Of course, there are special types like some old warbirds and other aircraft types where the generic mnemonic doesn’t fit, and written lists prove safer – on balance. And that’s ok. There are always examples where referring to the flight manual, or a series of checklists is always safest. Emergencies spring to mind – although most in a light aircraft either have a mnemonic associated with it, because there’s usually not much time to refer to the book. Your instructor will always assist you to find the best approach.

With more students now enrolling in ‘150 hour’ Diploma of Aviation type courses, and the world’s airlines keen to teach the ways of the multi-crew environment from early on, I see an argument for introducing the concept of checklists in a multi-crew or dual instructional ‘role-play’ in the cockpit. Sure. That makes sense.

But, for the rest of us – who will never be part of a multi-crew operation – life in the cockpit of a small recreational craft can be very different. While we should always be aware of the need to always follow the manufacturer’s requirements for each aircraft type, for most light aircraft our memorised mnemonics can take the pilot through all the required items, in similar or identical ‘clusters’, for the required phases of flight.

To my mind, there is an anecdotal trend emerging, where more Australian instructors are ditching that ‘floppy bound handbook’ and replacing it with pages of checklists for the student to recite each time they jump in an aircraft; the student pilot deprived of the choice to either read – or to recall. And that’s not a good thing. Students should be armed with both techniques. To know and rely on mnemonics is the easiest and safest approach, in my opinion, with the prescribed lists there to read if operationally required, or deemed required by the PIC, or the operator.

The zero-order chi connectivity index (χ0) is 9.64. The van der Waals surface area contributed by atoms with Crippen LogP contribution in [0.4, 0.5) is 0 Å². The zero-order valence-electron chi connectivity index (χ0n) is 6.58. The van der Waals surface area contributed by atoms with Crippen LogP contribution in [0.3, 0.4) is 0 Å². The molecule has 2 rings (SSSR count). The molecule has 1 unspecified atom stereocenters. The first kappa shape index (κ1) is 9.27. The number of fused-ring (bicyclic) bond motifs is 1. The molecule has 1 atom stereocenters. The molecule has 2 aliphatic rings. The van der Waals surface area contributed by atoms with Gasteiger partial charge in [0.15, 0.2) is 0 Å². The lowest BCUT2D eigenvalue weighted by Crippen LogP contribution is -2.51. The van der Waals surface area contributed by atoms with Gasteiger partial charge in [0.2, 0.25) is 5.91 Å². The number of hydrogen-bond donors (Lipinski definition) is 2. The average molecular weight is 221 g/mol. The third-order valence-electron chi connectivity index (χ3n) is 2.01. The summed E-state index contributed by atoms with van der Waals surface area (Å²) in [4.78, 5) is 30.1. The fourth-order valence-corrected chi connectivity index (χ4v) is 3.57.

For me, it proves that we are now teaching our future aviators to rely on something else – rather than themselves – in order to fly the machine safely and effectively. And disconnecting in that way goes against everything that I know about safe, single pilot recreational aviation. If there is no other team member(s) to rely on, and only you in the cockpit, relying on a computer screen or piece of paper may increase the chance of an accident and it will distract the single pilot from doing the first thing that instructors should be teaching them; to ‘fly’ the aircraft first, above everything else.

NICHOLAS CHRISTIE started flying lessons at the age of 13. He holds both Grade 2 (GA) and RAAus Flight Instructor ratings. Since graduating from Monash University with a Bachelor Business Management (Marketing), he has held various sales, marketing and management positions across a broad range of sectors. Nicholas has written for a variety of aviation magazines in Australia and currently runs his own aviation businesses. In 2016, Nicholas took on the challenge of building a “slow build” Van’s RV-12, at Tyabb (Victoria) and he has since become an active member of SAAA, AOPA and RAAus. Nicholas believes that the passion and involvement of people (especially youth) in the aviation community is key to the sector’s future success in Australia and that minimal government regulation will assist in the industry’s continued growth and success.